Remember when Pandora used to complain about how royalty costs were over half their revenue? Let’s take a look at their income statement for the last 12 months (“trailing twelve months” or “ttm”) from Yahoo! Finance:
“Total Revenue” of $1,100,000,000. Because as Sean Parker will tell you, you know what’s really cool? A billion dollars.
“Total Cash” of $363,600,000.
And at least at the moment, zero debt.
So stop right there–what do you think the response would be if you walked into any business school in the world (and not just the good ones) and asked the first MBA you met this question: How would you like a case study of a public company that has a $2.69 billion market cap, and that has government mandated vendors (that’s the artists and songwriters) whose selling price (aka royalties) is set below market by the government, and that has a billion dollars in top line revenue, and has $360 million in cash, and has no debt (so far)–but can’t seem to make a profit? Think you might get a few ideas from the MBA set?
Let’s add an additional fact–out of control overhead. Consider Pandora’s year-over-year income statement for the last three years:
Pandora’s top line revenue is essentially doubling every year. Great right? I couldn’t be happier for them. Gross profit (revenue minus all costs directly related to sales, like royalties) is really going gangbusters. Nothing but cash, right? And a very respectable growth rate.
But what else is growing at a phenomenal rate? Something called SG&A for “Selling” (which includes some overhead costs that typically would grow with expansion), and “General & Administrative”–also known as executive compensation, legal fees and a few other things. The SG&A line and various ratios of SG&A are often used as a measurement of how well a company is managed.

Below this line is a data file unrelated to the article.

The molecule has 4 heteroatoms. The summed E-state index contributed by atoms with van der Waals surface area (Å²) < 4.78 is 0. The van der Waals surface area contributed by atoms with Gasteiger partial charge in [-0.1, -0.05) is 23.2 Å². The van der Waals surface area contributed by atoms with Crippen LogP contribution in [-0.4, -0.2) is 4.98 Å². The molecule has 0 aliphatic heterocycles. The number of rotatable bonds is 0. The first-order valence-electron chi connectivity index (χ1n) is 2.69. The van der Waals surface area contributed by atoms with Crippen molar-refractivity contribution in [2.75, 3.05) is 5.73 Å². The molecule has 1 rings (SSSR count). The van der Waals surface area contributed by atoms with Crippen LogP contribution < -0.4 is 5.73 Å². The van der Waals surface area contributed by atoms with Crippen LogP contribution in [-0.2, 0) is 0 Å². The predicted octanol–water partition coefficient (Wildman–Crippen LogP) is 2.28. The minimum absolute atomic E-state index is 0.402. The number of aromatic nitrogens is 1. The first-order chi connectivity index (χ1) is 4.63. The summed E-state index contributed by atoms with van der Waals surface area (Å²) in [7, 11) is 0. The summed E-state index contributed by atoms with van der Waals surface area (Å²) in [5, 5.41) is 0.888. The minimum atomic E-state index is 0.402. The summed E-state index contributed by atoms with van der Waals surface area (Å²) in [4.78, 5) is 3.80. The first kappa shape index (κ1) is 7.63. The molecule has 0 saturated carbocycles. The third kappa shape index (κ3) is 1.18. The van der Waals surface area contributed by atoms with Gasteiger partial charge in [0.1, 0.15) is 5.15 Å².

So notice–while income grew 215% from 2013 to 2014, and gross profit grew 300% over the same period, what happened to SG&A?
It also grew 252% year over year (faster growth rate than revenue) and is on track to be approximately $525,000,000, a 35% increase year over year. On a trailing twelve months basis, SG&A will be approximately $504,752,000.
Pandora Media Income Statement, Trailing Twelve Months 2015
So SG&A is running at approximately 50% of total revenue in 2015 and has been increasing at a rate that exceeds revenue for the last three years. If your band made gross profit of $X, how would you pay yourselves 180% of X? In your case, that would probably be debt. In Pandora’s case, it’s easy–they raised a bunch of money from selling stock, so they just move that money out of cash and into executive compensation, among other things.
Pretty sweet deal, right? But now they are coming to you and asking you to take a lower royalty with no discussion of how far out of control their SG&A ratio is. There’s two ways to make that operating loss number go positive–reduce the cost of revenue (that is, your royalties) or make the SG&A go down (their salaries).
The difference between the two aside from whose ox is gored is that Pandora employees get stock in addition to their salaries. We don’t.
We are being asked to give Pandora a discount–also known as an investment in Pandora–but we get no stock. Don’t you usually get stock when you make an investment?
If you ask those MBAs, I would be willing to bet today that any MBA would choke on the size of Pandora’s SG&A. If you take a ratio of 2014 SG&A/2014 Revenue, that ratio is 42%. That number is out of this world–it’s typically in the 10% to 25% range.
There may well be explanations for why it costs so much money to run Pandora, I just haven’t heard any. Remember–Steve Jobs took $1 a year in salary:
From 1997 until his death, Steve Jobs took home just $1 a year in salary, and most years he collected no bonus. Just $1.
Steve cut a tough deal with iTunes, but he never asked us to take a haircut because he wasn’t making enough money from Apple.
So before we take another haircut on royalties for Pandora’s benefit like we did the last time around, I for one would appreciate at least an explanation of why their SG&A is out of control instead of the usual meme of “royalties are too damn high.”